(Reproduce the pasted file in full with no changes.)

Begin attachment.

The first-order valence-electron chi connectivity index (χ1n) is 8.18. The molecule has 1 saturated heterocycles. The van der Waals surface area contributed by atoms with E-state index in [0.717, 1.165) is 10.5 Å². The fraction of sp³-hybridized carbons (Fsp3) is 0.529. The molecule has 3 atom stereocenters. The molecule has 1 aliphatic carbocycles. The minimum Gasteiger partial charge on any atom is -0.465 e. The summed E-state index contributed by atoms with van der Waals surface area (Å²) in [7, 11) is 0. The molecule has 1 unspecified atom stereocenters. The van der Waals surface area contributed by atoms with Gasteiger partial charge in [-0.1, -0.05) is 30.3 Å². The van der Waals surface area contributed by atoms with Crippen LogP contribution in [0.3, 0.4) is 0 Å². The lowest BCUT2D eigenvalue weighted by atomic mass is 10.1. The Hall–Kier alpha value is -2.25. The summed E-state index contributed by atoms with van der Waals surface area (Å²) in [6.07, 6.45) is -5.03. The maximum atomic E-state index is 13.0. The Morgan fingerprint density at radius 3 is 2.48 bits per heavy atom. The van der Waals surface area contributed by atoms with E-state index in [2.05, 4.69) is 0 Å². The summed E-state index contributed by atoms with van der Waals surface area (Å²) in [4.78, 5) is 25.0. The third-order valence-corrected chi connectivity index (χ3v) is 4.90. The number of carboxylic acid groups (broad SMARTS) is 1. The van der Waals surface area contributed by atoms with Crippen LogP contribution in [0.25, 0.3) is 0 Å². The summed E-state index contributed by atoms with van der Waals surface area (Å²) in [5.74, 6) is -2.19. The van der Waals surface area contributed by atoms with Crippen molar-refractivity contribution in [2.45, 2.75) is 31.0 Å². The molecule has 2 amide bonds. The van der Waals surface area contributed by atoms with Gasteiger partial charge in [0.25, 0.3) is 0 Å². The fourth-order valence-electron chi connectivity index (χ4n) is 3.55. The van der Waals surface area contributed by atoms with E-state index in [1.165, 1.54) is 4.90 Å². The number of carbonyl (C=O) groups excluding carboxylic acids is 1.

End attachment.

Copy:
The first-order valence-electron chi connectivity index (χ1n) is 8.18. The molecule has 1 saturated heterocycles. The van der Waals surface area contributed by atoms with E-state index in [0.717, 1.165) is 10.5 Å². The fraction of sp³-hybridized carbons (Fsp3) is 0.529. The molecule has 3 atom stereocenters. The molecule has 1 aliphatic carbocycles. The minimum Gasteiger partial charge on any atom is -0.465 e. The summed E-state index contributed by atoms with van der Waals surface area (Å²) in [7, 11) is 0. The molecule has 1 unspecified atom stereocenters. The van der Waals surface area contributed by atoms with Gasteiger partial charge in [-0.1, -0.05) is 30.3 Å². The van der Waals surface area contributed by atoms with Crippen LogP contribution in [0.3, 0.4) is 0 Å². The lowest BCUT2D eigenvalue weighted by atomic mass is 10.1. The Hall–Kier alpha value is -2.25. The summed E-state index contributed by atoms with van der Waals surface area (Å²) in [6.07, 6.45) is -5.03. The maximum atomic E-state index is 13.0. The Morgan fingerprint density at radius 3 is 2.48 bits per heavy atom. The van der Waals surface area contributed by atoms with E-state index in [2.05, 4.69) is 0 Å². The summed E-state index contributed by atoms with van der Waals surface area (Å²) in [4.78, 5) is 25.0. The third-order valence-corrected chi connectivity index (χ3v) is 4.90. The number of carboxylic acid groups (broad SMARTS) is 1. The van der Waals surface area contributed by atoms with Crippen LogP contribution in [0.25, 0.3) is 0 Å². The summed E-state index contributed by atoms with van der Waals surface area (Å²) in [5.74, 6) is -2.19. The van der Waals surface area contributed by atoms with Crippen molar-refractivity contribution in [2.45, 2.75) is 31.0 Å². The molecule has 2 amide bonds. The van der Waals surface area contributed by atoms with Gasteiger partial charge in [0.25, 0.3) is 0 Å². The fourth-order valence-electron chi connectivity index (χ4n) is 3.55. The van der Waals surface area contributed by atoms with E-state index in [1.165, 1.54) is 4.90 Å². The number of carbonyl (C=O) groups excluding carboxylic acids is 1.